The saying is quite old and well known, but it still holds: “if you want to be a millionaire in aviation, just be a billionaire and launch an airline”.
This statement is even more relevant in Brazil, one of the most complex air travel markets in the world and where at least 16 other carriers have closed their doors in the last decade.
Itapemirim Transportes Aereos (ITA), which has just started its commercial flights, wants to avoid joining them. On Tuesday, the airline, part of a road transport group, carried out an inaugural flight with guests and the press between Sao Paulo (Guarulhos) and Brasilia.
The following day, the two active A320 jets began operating their first commercial routes to the cities of Belo Horizonte, Salvador, Curitiba, Porto Alegre and Rio de Janeiro, in addition to Sao Paulo and Brasilia.
The aircraft fleet consists exclusively of second-hand Airbus A320s that were leased last year. Three of them will be active from July 7, a fourth will join the fleet two days later and a fifth plane on July 15th. Another five aircraft should be incorporated by the end of August, forming the initial fleet of 10 aircraft.
At the first stage, Itapemirim will serve 35 domestic destinations within a year. To differentiate itself from Azul, Gol and LATAM, the company will offer a more generous pitch between the rows, ranging from 79 to 107 cm. As a result, the A320, which holds about 180 seats, will have only 162 seats.
The carrier will also include in-flight service, baggage check and seat choice, services that are charged separately by its competitors. Another bet by ITA is to integrate the flight network with the travel bus service of its affiliate Viacao Itapemirim.
Despite the optimism of its CEO, Sidnei Piva, who plans to reach 50 planes soon and debut international flights, Itapemirim was born at a time when the commercial aviation market in Brazil is trying to recover from the brutal impact caused by the Covid-19 pandemic.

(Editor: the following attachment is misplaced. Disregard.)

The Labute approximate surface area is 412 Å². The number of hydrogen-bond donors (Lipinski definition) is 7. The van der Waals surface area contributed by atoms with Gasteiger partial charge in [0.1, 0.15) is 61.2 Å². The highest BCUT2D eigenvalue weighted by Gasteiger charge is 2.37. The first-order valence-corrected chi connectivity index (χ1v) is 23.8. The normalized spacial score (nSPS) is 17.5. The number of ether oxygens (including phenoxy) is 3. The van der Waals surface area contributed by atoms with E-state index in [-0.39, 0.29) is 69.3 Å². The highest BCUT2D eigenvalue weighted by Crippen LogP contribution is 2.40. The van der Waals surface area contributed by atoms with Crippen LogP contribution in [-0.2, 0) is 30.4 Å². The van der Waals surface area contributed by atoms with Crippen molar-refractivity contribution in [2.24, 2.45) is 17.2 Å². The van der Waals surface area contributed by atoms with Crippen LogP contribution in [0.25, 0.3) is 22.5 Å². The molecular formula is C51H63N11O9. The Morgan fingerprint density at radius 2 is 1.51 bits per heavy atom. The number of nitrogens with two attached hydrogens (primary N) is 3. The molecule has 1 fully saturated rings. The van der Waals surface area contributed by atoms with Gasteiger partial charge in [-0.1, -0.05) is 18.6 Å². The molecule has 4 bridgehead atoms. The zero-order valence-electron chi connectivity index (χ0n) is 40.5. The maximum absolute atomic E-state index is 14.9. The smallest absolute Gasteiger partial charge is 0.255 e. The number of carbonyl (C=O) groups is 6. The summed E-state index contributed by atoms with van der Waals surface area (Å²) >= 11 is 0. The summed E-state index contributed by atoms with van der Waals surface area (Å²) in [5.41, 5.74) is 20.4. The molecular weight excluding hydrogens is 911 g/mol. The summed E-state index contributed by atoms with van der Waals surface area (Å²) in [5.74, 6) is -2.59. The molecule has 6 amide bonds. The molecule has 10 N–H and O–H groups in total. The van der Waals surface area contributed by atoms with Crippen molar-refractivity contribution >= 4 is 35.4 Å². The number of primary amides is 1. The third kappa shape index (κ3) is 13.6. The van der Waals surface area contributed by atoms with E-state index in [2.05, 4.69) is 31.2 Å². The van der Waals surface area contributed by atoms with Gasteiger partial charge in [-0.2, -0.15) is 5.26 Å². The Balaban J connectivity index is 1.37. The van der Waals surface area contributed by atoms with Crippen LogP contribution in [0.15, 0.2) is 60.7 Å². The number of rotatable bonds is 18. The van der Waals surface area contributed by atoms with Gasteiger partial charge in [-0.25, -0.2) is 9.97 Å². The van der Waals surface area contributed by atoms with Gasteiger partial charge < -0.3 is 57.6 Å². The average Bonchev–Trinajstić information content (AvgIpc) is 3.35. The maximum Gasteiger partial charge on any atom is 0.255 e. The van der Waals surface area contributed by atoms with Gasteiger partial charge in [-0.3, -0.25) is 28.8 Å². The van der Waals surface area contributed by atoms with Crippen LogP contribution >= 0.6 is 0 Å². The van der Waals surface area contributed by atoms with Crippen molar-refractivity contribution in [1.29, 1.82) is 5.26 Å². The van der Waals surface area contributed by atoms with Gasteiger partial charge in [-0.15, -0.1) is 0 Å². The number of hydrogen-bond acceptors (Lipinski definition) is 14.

Concentrated on the three large companies, air travel suffered a blow that led LATAM Brasil to file for bankruptcy due to its debts. As a result, the company shrank and was affected mainly on international routes.
But even in normal times, keeping an airline healthy in Brazil is and has always been a difficult task due to confusing legislation, high tax burden, exchange rate instability and the eternal oscillation caused by various economic and political crises.
Despite the adverse scenario, many airlines debuted in recent years, however, at least 21 of them ended their activities prematurely. Other companies were incorporated by large carriers such as Pantanal (taken over by TAM), MAP (which joined Passaredo and was sold to Gol) and Trip (which was embraced by Azul).
In the last decade alone, 16 carriers, including OceanAir (Avianca Brasil), stopped flying (see gallery below).
There are some aspects in favor of Itapemirim, such as the contribution of financial resources received from an Arab investment fund. In addition, the airline ended up getting an involuntary push from LATAM and other companies that have reduced their size since the outbreak.
The Santiago de Chile-based airline dismissed hundreds of crew members in Brazil, many of them experienced, in addition to returning a large number of Airbus aircraft.
As a result, Itapemirim changed its initial plans to fly with Dash 8 turboprops and the Airbus A220 jet to invest in the more capable A320, which now has a more affordable leasing price, in addition to a large supply of labor qualified on the market.
It remains to be seen whether Itapemirim’s yellow planes will manage to attract enough passengers to make the company’s very bold proposal work.
The abandoned aircraft of the defunct airlines that lie at the airports are a constant reminder that Brazil is not for amateurs.